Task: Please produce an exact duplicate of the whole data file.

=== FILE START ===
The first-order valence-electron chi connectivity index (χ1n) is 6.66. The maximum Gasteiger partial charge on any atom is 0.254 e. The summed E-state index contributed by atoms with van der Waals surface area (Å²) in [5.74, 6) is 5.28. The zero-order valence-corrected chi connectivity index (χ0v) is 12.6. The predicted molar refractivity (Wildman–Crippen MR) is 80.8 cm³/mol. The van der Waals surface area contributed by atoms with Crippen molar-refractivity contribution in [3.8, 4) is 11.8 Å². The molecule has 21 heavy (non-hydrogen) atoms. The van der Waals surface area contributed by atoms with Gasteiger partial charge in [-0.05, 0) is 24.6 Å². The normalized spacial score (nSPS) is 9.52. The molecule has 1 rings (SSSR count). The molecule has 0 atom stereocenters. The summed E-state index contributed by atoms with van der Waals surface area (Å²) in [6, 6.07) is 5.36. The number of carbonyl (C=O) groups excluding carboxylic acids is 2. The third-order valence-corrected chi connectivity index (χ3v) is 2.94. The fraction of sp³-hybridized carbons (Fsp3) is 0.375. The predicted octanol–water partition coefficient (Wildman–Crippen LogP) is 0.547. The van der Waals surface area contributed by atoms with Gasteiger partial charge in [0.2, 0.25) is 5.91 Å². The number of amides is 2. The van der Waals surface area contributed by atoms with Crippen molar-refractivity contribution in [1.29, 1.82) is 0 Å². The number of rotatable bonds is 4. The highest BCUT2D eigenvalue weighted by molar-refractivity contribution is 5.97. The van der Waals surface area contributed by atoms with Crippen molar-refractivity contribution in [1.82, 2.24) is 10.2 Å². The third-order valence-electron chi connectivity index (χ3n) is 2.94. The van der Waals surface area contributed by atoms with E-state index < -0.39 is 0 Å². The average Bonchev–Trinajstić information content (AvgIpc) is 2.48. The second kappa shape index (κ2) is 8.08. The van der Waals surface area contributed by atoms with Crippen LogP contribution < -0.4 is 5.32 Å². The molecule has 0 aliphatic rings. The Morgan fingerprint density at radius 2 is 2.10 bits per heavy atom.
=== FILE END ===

The first-order valence-electron chi connectivity index (χ1n) is 6.66. The maximum Gasteiger partial charge on any atom is 0.254 e. The summed E-state index contributed by atoms with van der Waals surface area (Å²) in [5.74, 6) is 5.28. The zero-order valence-corrected chi connectivity index (χ0v) is 12.6. The predicted molar refractivity (Wildman–Crippen MR) is 80.8 cm³/mol. The van der Waals surface area contributed by atoms with Crippen molar-refractivity contribution in [3.8, 4) is 11.8 Å². The molecule has 21 heavy (non-hydrogen) atoms. The van der Waals surface area contributed by atoms with Gasteiger partial charge in [-0.05, 0) is 24.6 Å². The normalized spacial score (nSPS) is 9.52. The molecule has 1 rings (SSSR count). The molecule has 0 atom stereocenters. The summed E-state index contributed by atoms with van der Waals surface area (Å²) in [6, 6.07) is 5.36. The number of carbonyl (C=O) groups excluding carboxylic acids is 2. The third-order valence-corrected chi connectivity index (χ3v) is 2.94. The fraction of sp³-hybridized carbons (Fsp3) is 0.375. The predicted octanol–water partition coefficient (Wildman–Crippen LogP) is 0.547. The van der Waals surface area contributed by atoms with Gasteiger partial charge in [0.2, 0.25) is 5.91 Å². The number of amides is 2. The van der Waals surface area contributed by atoms with Crippen molar-refractivity contribution in [1.29, 1.82) is 0 Å². The number of rotatable bonds is 4. The highest BCUT2D eigenvalue weighted by molar-refractivity contribution is 5.97. The van der Waals surface area contributed by atoms with Crippen molar-refractivity contribution in [1.82, 2.24) is 10.2 Å². The third-order valence-electron chi connectivity index (χ3n) is 2.94. The van der Waals surface area contributed by atoms with E-state index < -0.39 is 0 Å². The average Bonchev–Trinajstić information content (AvgIpc) is 2.48. The second kappa shape index (κ2) is 8.08. The van der Waals surface area contributed by atoms with Crippen LogP contribution < -0.4 is 5.32 Å². The molecule has 0 aliphatic rings. The Morgan fingerprint density at radius 2 is 2.10 bits per heavy atom.